think these unprepared students come from only a handful of high-poverty or
low-performing school districts, you’re wrong. These students come from all
types of schools throughout the state, not just our most distressed ones. In
fact, 428 of Pennsylvania’s
500 school districts and 74 charter schools and career and technical centers
graduated at least 20 percent more students in 2012 than scored proficient or
advanced on the 11th grade PSSAs.
& Melinda Gates Foundation spent more than $20 million this year in grants
to institutions and organizations to support the implementation of the Common
Core State Standards, continuing the hefty support it has provided since the
initiative began more than five years ago, according to its Web site. The foundation has spent well
over $170 million to support the creation and implementation of Common
Core State Standards, and has been praised by supporters for its philanthropy
and questioned by critics who worry about wealthy private citizens using their
personal fortunes to impact public policy.
ESchool News By Meris Stansbury, Associate Editor, November 25th, 2013
Duncan, stakeholders launch
new national campaign on how teaching is more than a paycheck. Will it work?
it: Being a teacher doesn’t sound all that glamorous to many of today’s
students. However, with many teachers facing retirement in the next few years,
as well as the lack of youth interest in teaching, the U.S. may face a
significant teaching shortage. That’s where Make More comes
in. Make More is an
integrated campaign to recruit “the next great generation of teachers.” The
campaign was inspired by recent data revealing that half of the nation’s
teachers will retire over the next decade, but only nine percent of top
students consider the profession a viable career.
concept of educating all people regardless of race, class or socioeconomic
status is the engine that has made America a great nation and an
economic power,” Robles said in a statement. “Society has asked public
schools to carry a heavier load, to cut back their budgets, to pass all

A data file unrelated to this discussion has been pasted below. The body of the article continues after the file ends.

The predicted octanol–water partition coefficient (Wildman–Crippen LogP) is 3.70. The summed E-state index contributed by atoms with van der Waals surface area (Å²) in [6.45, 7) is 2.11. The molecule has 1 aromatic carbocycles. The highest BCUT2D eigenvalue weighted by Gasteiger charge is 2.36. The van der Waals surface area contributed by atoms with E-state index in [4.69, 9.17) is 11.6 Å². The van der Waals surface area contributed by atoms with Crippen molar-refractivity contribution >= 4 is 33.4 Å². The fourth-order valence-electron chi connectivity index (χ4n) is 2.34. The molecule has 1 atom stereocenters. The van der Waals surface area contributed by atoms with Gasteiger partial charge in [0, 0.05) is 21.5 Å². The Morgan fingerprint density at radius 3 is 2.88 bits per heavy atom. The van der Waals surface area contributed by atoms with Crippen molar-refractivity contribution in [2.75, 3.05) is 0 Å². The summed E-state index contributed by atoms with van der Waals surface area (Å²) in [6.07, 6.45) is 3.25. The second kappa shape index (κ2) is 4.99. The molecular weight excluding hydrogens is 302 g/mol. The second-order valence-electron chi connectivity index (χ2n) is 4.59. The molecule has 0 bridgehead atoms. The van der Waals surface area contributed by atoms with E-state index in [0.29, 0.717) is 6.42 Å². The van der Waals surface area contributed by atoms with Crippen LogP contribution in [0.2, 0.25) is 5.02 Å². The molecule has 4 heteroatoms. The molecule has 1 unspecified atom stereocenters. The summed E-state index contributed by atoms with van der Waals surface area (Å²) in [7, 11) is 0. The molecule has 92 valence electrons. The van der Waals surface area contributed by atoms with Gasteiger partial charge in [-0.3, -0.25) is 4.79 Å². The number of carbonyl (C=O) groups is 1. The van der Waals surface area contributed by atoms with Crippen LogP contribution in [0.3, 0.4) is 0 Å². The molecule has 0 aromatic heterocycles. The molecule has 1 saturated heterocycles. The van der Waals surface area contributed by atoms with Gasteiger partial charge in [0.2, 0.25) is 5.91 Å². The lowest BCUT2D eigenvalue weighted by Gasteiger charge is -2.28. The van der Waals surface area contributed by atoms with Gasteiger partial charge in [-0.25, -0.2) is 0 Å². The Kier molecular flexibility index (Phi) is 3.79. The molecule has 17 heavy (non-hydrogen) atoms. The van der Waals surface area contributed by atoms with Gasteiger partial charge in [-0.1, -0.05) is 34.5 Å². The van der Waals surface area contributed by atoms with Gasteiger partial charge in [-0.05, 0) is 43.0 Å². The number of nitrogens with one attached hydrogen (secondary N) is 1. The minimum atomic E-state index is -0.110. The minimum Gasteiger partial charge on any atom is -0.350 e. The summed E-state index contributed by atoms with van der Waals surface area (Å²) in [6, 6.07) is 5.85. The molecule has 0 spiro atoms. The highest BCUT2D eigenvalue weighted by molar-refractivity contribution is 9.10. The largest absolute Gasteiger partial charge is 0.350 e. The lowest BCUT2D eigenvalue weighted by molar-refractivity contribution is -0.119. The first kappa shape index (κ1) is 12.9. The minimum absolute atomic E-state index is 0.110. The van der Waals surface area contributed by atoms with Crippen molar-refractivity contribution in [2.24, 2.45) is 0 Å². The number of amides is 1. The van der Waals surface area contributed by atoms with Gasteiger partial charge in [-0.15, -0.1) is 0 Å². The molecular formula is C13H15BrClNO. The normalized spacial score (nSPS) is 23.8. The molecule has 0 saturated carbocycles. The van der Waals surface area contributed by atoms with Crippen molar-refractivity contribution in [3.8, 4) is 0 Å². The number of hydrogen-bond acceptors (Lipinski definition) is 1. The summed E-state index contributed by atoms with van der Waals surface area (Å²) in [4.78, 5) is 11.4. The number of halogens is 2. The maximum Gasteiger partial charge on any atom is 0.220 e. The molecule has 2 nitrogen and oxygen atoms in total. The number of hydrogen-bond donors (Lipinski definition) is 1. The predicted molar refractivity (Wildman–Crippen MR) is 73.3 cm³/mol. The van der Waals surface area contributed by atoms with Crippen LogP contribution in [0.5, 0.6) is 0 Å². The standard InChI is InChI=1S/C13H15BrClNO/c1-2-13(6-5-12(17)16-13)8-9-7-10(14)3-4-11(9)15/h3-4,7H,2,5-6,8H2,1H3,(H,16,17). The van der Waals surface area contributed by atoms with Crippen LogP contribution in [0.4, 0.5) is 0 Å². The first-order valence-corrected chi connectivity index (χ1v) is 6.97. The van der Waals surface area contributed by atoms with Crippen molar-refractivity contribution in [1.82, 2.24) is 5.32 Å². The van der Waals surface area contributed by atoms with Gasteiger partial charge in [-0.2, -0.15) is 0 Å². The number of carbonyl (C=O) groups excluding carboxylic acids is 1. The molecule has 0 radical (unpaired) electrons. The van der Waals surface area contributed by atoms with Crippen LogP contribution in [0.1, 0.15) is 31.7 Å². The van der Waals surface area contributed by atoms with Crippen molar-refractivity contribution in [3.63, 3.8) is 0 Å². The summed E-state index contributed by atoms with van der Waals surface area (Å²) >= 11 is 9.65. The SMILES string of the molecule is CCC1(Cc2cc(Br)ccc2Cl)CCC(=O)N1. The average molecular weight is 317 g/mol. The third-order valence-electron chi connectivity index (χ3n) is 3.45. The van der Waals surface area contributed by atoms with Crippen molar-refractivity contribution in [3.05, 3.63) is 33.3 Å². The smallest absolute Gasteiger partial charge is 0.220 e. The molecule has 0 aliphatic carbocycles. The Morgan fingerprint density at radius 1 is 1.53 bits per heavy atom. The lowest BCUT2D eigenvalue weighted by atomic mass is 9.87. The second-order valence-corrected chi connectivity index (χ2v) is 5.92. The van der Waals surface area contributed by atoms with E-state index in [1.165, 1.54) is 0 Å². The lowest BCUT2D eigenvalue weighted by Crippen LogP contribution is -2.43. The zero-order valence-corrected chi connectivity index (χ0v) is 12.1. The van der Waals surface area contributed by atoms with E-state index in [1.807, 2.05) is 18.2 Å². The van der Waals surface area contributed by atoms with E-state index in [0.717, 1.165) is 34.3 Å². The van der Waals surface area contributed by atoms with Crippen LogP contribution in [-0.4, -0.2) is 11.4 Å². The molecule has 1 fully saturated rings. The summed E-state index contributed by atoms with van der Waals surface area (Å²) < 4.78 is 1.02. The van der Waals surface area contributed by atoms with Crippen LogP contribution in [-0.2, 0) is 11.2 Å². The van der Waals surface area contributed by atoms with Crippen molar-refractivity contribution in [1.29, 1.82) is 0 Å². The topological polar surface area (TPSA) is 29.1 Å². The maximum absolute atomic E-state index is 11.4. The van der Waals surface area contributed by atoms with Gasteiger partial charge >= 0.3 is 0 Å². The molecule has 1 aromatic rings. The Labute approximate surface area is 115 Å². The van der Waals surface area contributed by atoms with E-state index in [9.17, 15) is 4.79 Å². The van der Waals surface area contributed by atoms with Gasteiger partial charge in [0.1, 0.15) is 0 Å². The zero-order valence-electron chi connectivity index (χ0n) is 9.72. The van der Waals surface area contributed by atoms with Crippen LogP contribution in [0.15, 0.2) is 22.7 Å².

the tests, to feed the hungry, to minister to the sick, to be all things to all
people. And you know what? They are doing a pretty amazing job.”
Business Leaders help San Antonio Districts Launch
"Go Public" Campaign
influx of new charter schools to the area and coping with state-level
budget cuts, BexarCounty's 15 school
districts have united behind a campaign to emphasize the benefits of
traditional public schools. The "We Go Public" effort, which will
feature social media outreach along with radio and TV ads, will focus on what
it calls the "core strengths" of local public schools, including
the experienced teaching corps, a variety of extracurricular
activities, diversity in learning experiences and the sense of community
the schools provide. The initiative is co-chaired by three of San Antonio’s business leaders: USAA CEO
Josue Robles, Toyota Manufacturing President Chris Nielsen, and CST Brands
CEO Kim Bowers.
PISA - The full story: How U.S. students compare
Center for Public Education - The
Edifier by Jim Hull November 27, 2013
2012 PISA results
set to be released on Tuesday you will probably hear a lot of doom and gloom
about how the U.S.
doesn’t fair well on international assessments. You’ll probably be bombarded
with references to the 2009 PISA results showing
students ranked 24th and 19th in math and
science respectively. Such statistics
are true but you should be warned such statistics don’t tell the whole truth.
results should not be ignored they only tell part of the story
of how U.S.
schools compare to schools around the world. There are a myriad of other
indicators that are useful in comparing U.S. schools internationally. Yet, PISA results get all the
headlines because of our mediocre performance especially in math and science.
But when you take a broader look at how U.S.
schools perform, you’ll see our schools compare more favorably to other
countries than PISA
results would suggest.
Arne was the new sheriff in town, with big boxes of ammunition and a shiny new
gun,” said Frederick Hess, an education analyst at the conservative American
Enterprise Institute. “Now, it’s later in the movie and he’s all out of bullets
and he’s trying to scare states by shaking a stick at them.”
clear evidence that Duncan’s
prescriptions are helping.”
brought the most ambitious reform agenda in years to the Department of
Education — and a determination to use every lever of power to accomplish it.
were stunning: In barely a year, more than 100 state laws were passed to open
public schools to competition and set tough new standards for students and
won allies on the right and the left, becoming one of the few Cabinet members
with bipartisan support.
agenda he began to advance in 2009 has now hit serious roadblocks, highlighting
the limits of federal power over education. States are balking at reforms they